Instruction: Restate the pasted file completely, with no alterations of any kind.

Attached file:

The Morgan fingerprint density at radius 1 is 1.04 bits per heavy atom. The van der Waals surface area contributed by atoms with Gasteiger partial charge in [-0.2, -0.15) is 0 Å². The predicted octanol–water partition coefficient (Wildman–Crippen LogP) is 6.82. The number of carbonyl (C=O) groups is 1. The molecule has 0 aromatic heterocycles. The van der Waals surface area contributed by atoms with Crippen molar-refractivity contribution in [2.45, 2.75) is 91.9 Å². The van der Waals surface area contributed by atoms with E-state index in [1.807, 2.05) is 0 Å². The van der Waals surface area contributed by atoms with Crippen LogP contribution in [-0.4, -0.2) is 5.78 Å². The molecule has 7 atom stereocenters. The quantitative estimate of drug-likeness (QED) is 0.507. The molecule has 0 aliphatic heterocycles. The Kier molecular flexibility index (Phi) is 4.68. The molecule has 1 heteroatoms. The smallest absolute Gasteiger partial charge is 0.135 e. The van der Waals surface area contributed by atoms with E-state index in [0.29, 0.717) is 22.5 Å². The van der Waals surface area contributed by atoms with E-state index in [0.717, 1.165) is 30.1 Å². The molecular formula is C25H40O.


The Morgan fingerprint density at radius 1 is 1.04 bits per heavy atom. The van der Waals surface area contributed by atoms with Gasteiger partial charge in [-0.2, -0.15) is 0 Å². The predicted octanol–water partition coefficient (Wildman–Crippen LogP) is 6.82. The number of carbonyl (C=O) groups is 1. The molecule has 0 aromatic heterocycles. The van der Waals surface area contributed by atoms with Crippen molar-refractivity contribution in [2.45, 2.75) is 91.9 Å². The van der Waals surface area contributed by atoms with E-state index in [1.807, 2.05) is 0 Å². The van der Waals surface area contributed by atoms with Crippen LogP contribution in [-0.4, -0.2) is 5.78 Å². The molecule has 7 atom stereocenters. The quantitative estimate of drug-likeness (QED) is 0.507. The molecule has 0 aliphatic heterocycles. The Kier molecular flexibility index (Phi) is 4.68. The molecule has 1 heteroatoms. The smallest absolute Gasteiger partial charge is 0.135 e. The van der Waals surface area contributed by atoms with E-state index in [0.29, 0.717) is 22.5 Å². The van der Waals surface area contributed by atoms with E-state index in [0.717, 1.165) is 30.1 Å². The molecular formula is C25H40O.